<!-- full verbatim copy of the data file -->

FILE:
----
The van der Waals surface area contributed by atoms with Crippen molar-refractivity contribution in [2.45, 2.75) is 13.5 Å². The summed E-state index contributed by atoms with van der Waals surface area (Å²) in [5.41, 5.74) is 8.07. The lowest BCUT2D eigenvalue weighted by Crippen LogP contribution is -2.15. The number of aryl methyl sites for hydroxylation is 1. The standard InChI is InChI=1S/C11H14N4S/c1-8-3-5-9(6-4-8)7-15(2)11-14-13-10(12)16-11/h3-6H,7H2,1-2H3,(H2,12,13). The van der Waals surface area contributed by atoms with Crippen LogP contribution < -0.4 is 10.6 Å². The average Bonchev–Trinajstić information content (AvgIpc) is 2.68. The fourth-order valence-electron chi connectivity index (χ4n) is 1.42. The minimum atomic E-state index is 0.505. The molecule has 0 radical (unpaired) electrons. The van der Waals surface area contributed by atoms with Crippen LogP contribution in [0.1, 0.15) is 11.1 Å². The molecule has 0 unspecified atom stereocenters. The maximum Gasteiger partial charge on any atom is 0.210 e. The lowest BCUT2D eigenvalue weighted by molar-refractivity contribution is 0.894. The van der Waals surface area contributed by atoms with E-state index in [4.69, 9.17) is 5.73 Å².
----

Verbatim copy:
The van der Waals surface area contributed by atoms with Crippen molar-refractivity contribution in [2.45, 2.75) is 13.5 Å². The summed E-state index contributed by atoms with van der Waals surface area (Å²) in [5.41, 5.74) is 8.07. The lowest BCUT2D eigenvalue weighted by Crippen LogP contribution is -2.15. The number of aryl methyl sites for hydroxylation is 1. The standard InChI is InChI=1S/C11H14N4S/c1-8-3-5-9(6-4-8)7-15(2)11-14-13-10(12)16-11/h3-6H,7H2,1-2H3,(H2,12,13). The van der Waals surface area contributed by atoms with Crippen LogP contribution < -0.4 is 10.6 Å². The average Bonchev–Trinajstić information content (AvgIpc) is 2.68. The fourth-order valence-electron chi connectivity index (χ4n) is 1.42. The minimum atomic E-state index is 0.505. The molecule has 0 radical (unpaired) electrons. The van der Waals surface area contributed by atoms with Crippen LogP contribution in [0.1, 0.15) is 11.1 Å². The molecule has 0 unspecified atom stereocenters. The maximum Gasteiger partial charge on any atom is 0.210 e. The lowest BCUT2D eigenvalue weighted by molar-refractivity contribution is 0.894. The van der Waals surface area contributed by atoms with E-state index in [4.69, 9.17) is 5.73 Å².